Jim Olmsted Jr.

When this crew went down on 3/2/44, the crew list was as follows:  MACR #12046, A/C#44 8379.  MICRO - FICHE #4417

Maj Robert Rosenthal           Command Pilot     Landed in Russian Lines
Capt John Ernst                        P                  POW
1st Lt Arthur I.Jacobson          CP                  POW  (from Crew of Lt. G. Brown)
1st Lt Stewart J. Gillison      Command NAV      POW   (from Crew of Lt W. Terminello)
1st Lt Louis C. Chappel           NAV                 KIA     (from Crew of Lt W.J. Wilson)
1st Lt Robert H. Stropp       Radar NAV          Landed in Russian Lines
1st Lt Eugene E. Lockhart     BOM                  KIA   (from the Crew of Lt Oren Hopkins)
T/Sgt Charles H. Webber     ROG                Landed in Russian Lines 
T/Sgt Dugger C. West        TTE                  POW
S/Sgt Warren Winters         WG                  POW
S/Sgt G.A. Windisch            TG                  Landed in Russian Lines
Ernst's leg amputated  in German Hospital night of 3/2/45 & he was soon exchanged.

See "CONTRAILS" p.131 & S.O.C. p.95. Also p.219/223 of "FLYING FORTRESS" by E.Jablonski.

EYEWITNESS REPORT from MACR #  "A/C #44 8379 was hit by flak,reported to be a ground 
rocket a few seconds before bombs away. A/C continued on run and dropped bombs.  Fire and 
dense white smoke was seen in the fuselage and bomb bay, including the cockpit.  Bomb bay 
doors closed and then reopened.  Pilot opened his window and peeled gently off to the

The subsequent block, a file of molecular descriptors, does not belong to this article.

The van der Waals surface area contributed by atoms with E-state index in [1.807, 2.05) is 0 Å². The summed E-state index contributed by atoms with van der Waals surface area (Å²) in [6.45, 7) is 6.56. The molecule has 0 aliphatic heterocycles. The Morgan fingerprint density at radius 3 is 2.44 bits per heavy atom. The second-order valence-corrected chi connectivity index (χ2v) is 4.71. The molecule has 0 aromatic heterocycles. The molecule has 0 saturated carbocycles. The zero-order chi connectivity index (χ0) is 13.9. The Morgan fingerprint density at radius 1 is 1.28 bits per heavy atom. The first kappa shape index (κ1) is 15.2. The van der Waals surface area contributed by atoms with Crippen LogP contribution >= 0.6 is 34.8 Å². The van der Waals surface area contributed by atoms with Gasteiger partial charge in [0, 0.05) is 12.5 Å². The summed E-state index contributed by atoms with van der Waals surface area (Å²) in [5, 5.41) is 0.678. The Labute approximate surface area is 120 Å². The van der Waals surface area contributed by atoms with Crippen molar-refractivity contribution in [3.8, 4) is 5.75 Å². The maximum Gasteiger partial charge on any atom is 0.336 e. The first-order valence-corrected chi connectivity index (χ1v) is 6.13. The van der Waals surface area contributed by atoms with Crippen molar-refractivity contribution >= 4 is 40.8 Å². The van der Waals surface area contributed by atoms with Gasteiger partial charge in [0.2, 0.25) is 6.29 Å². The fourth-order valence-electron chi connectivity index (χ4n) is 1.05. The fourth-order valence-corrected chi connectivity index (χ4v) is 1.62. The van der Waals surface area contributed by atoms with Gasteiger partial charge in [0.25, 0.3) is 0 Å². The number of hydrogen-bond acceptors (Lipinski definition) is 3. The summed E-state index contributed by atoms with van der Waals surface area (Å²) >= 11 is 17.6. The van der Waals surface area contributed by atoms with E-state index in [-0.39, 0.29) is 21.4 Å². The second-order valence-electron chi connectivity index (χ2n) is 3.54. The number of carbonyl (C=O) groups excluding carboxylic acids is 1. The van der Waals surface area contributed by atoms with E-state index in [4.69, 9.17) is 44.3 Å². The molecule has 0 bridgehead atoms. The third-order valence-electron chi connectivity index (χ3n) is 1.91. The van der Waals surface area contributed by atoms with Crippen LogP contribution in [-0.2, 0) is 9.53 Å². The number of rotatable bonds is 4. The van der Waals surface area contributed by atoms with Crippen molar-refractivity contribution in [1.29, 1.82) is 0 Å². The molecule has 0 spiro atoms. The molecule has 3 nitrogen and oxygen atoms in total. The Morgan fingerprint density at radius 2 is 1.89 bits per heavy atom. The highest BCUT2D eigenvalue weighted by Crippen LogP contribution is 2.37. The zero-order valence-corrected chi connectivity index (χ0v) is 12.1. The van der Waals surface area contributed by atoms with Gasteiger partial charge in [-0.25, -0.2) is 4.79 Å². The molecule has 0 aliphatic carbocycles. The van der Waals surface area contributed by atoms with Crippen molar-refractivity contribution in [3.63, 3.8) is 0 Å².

right,  directing deputy leader to take over on VHF.   A/C headed NE and flew level for a few 
moments while six members bailed out (3 appeared to come from waist or tail and 3 from 
bomb bay..There was a small explosion in #3 engine nacelle and thd A/C headed down, burning 
and beginning to spin when last seen at 15/000 feet.  Observers believe entire crew had an 
excellent chance to bail out."

TAPS: 1993 
JOHN ERNST. Last month, in California. As S.J.
Passen put it, "Congestive heart failure got him his final
flight to the Great Airfield in the sky." 351st Squadron.
With Bob Rosenthal as command pilot, John was the
lead pilot of the entire 8th Air Force on the February 3,
1945, maximum effort to Berlin. Shot down by flak,
seven of the crew became German prisoners, with one
of them Iynched by civilians. Three were picked up by
Russian soldiers. As he left the plane, John caught his
leg on the jagged edge of the bomb bay door, cutting it
so badly that it had to be amputated by a Russian doc-
tor without anesthesia. About him, Bob Rosenthal wrote,
"I regard John as one of the most skillful, courageous
and dedicated men I ever encountered." (Wayne Page,
Bud Vieth)

First 26 Missons of John Ernst

8/5/44  Mageburg
8/11/44 Paris - VillaCoubleu
8/15/44 Venlo
8/25/44 Politz
8/26/44 Long Island - Brest
8/27/44 Berlin  (Recalled at 31,000 feet)
9/12/44 Fulda
9/18/44 Warsaw (Russia Mirgorod - Ukraine)
9/19/44 Szolnok (Hungray) Deputy Lead with Scott)
9/22/44 Foggia (Return to England, no mission credit)
10/9/44 Mainz (Wing Lead)
10/12/44 Bremen (High Squadron)
10/19/44 Mannheim (Group Lead)
10/26/44 Hannover (High Squadron)
11/6/44 Neumunster (Group Lead)
11/9/44 Saarbrucken (Group Lead)
11/30/44 Leuna  (High Squadron)
12/2/44 Koblenz (High Squadron)
12/3/44 Friedburg (Wing Lead)
12/11/44 Koblenz (Group Lead)
12/18/44 Mainz (High Squadron)
12/24/44 Biblis (High Squadron)
12/27/44 Fulda (Group Lead)
12/28/44 Koblenz (Group Lead)
12/29/44 Frankfurt (Low Squadron)
1/10/45 Cologne (High Squadron) (Lt Olmsted wounded)
2/3/45  BERLIN (3rd Air Division Lead) SHOT DOWN 

Our Pilot (Capt Ernst) told a story on himself. He made lead crew on his 10th Mission.  While taking lead crew training, he was returning to base but in the co-pilot seat. As they pulled up to the hardstand and got the signal to stop, he reached down to pull the parking breaks.  Instead he mistakenly pulled the fire extinguisher for the engine.  Fire retardent poured all over the right wing.  The crew had a good laugh over that...Capt Jim Olmsted